During each trial, participants had to perform a visual search task (see Figure 1). They were required to fixate on a red dot located at the center of the screen and, while fixating, find among several short lines presented in periphery of the visual field, a pre-specified oriented target. As soon as they found the target, participants were required to indicate whether the color of the target was white or black via a key-press.

FIGURE 1
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Figure 1. Example of stimulus displays: here, the target oriented at 45°. Participants had to fix the red fixation dot and, without moving their eyes to find the target and to determine if it is white or black.

Participants

Participants were nine undergraduate students (four females and five males; age range 19–25 years; mean 22.33 years, SD = 2.18 years) at the University of California – Riverside. They were all healthy, right-handed, and had normal or corrected-to-normal visual acuity. None of them reported any neurological, psychiatric disorders, or medical problems. Participants provided written informed consent at the beginning of the experiment and the experimental conditions conformed to the guidelines of the University of California – Riverside Human Research Review Board.

Materials

An Apple® Mac Mini running Matlab® (MathWorks, Natick, MA, USA) and Psychtoolbox Version 3 (Brainard, 1997; Pelli, 1997) were used to generate the stimuli and control the experiment. Participants sat on a height adjustable chair at 50′′ to 55′′ inches from a 24′′ Sony Trinitron® CRT monitor (resolution: 1600 × 1200 at 100 Hz). Gaze position on the screen was tracked with the use of an eye-tracker (EyeLink 1000®, SR Research).

Stimuli

The stimuli were bright (95 cd/m2) or dark (5.5 cd/m2) lines (0.1° × 1°) presented on a gray (40 cd/m2) background (Figure 1). Participants were trained to find a target with an orientation (135° or 45°, counterbalanced across participants) among a set of distractors (ranging from 316° to 44° or 46° to 134°) and report whether the target was white or black (randomized across trials). The distractor range (an orientation wedge centered on 0° or 90°) was determined with a staircase procedure (see below for description) such that the closest distractor orientation of the wedge was adaptively moved as close to the target orientation as the participant could tolerate and perform well. For a given trial, the range of distractor orientations was chosen uniformly across the extent of the wedge such that there was always one distractor orientation present at the threshold value (see Figure 2). During the testing session, participants ran the same task but with trained and untrained target orientations.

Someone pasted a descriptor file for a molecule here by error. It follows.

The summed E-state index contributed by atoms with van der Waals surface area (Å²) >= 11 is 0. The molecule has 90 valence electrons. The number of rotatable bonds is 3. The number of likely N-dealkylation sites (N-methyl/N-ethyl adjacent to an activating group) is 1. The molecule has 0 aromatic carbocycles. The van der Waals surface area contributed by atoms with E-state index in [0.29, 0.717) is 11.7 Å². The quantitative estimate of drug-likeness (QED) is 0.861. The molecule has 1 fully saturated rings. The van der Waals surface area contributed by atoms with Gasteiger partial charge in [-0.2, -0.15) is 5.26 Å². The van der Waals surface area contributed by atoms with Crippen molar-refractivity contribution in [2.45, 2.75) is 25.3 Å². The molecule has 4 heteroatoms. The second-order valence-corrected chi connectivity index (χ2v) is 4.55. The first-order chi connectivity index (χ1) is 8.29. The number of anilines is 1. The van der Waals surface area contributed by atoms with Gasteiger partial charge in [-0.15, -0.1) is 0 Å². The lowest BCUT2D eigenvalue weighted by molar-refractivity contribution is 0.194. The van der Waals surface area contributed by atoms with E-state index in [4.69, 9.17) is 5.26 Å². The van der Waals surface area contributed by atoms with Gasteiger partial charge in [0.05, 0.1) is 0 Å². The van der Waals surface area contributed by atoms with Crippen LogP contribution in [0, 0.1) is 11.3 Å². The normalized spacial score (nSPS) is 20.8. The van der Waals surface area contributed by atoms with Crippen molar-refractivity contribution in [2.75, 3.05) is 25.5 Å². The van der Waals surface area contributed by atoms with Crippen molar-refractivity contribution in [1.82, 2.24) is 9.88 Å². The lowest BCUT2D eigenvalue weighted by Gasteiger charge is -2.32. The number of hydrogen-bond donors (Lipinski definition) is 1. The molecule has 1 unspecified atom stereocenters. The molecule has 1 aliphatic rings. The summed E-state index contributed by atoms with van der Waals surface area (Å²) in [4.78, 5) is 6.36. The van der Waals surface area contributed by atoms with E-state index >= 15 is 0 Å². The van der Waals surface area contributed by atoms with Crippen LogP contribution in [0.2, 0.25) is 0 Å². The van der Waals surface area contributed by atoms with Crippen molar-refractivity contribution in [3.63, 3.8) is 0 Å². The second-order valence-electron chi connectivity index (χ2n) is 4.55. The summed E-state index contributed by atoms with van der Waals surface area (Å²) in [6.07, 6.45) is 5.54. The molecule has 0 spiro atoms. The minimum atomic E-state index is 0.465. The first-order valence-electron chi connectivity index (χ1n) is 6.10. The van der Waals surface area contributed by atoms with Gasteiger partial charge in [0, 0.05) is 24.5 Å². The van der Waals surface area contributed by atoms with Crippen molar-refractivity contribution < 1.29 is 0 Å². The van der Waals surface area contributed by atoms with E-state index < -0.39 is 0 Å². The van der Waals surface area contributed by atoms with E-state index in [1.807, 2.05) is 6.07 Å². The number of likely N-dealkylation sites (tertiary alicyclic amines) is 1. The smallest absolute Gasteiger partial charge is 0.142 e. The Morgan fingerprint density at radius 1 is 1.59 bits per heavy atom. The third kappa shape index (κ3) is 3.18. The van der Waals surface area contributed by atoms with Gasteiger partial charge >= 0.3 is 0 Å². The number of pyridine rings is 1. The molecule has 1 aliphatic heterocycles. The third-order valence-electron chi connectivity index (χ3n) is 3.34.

FIGURE 2
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Figure 2. Example of distractor orientation sets (dotted black lines) and the target (here target orientation = 45°, solid black line) at the beginning of training (A) and at the end of training (B). The white triangles represent the extent of the possible orientations of the distractors.

The spatial locations of targets and distractors were presented on a grid (see Figure 3) such that the eccentricity (3°, 5°, 8°), and placement in the left/right and upper/lower visual quadrants was balanced across stimuli. Each line could be presented in one of nine locations (three at each eccentricity; 16.875°, 45°, 73.125° from the cardinal axis) in each quadrant. Three lines were presented in each visual quadrant for a set size of 12 search items. To prevent the occurrence of displays where all items were presented at the same eccentricity, we added the further constraint that all displays contained at least three items in each eccentricity. We pre-calculated all possible configurations of the 12 items within the grid given the above constraints. From this set of possible search displays each configuration was presented only once during the whole experiment.

FIGURE 3
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Figure 3. Grid indicating the 36 possible positions (9 in each quadrant) for the target and the distractors. During each trial, 12 stimuli (always 1 target and 11 distractors) were presented at the same time (3 in each quadrant). For each participant, 24 locations were chosen to serve as trained locations for the target during the training. Then, 12 other locations were used as untrained locations for the target during the test sessions. A different set of locations was employed for each participant.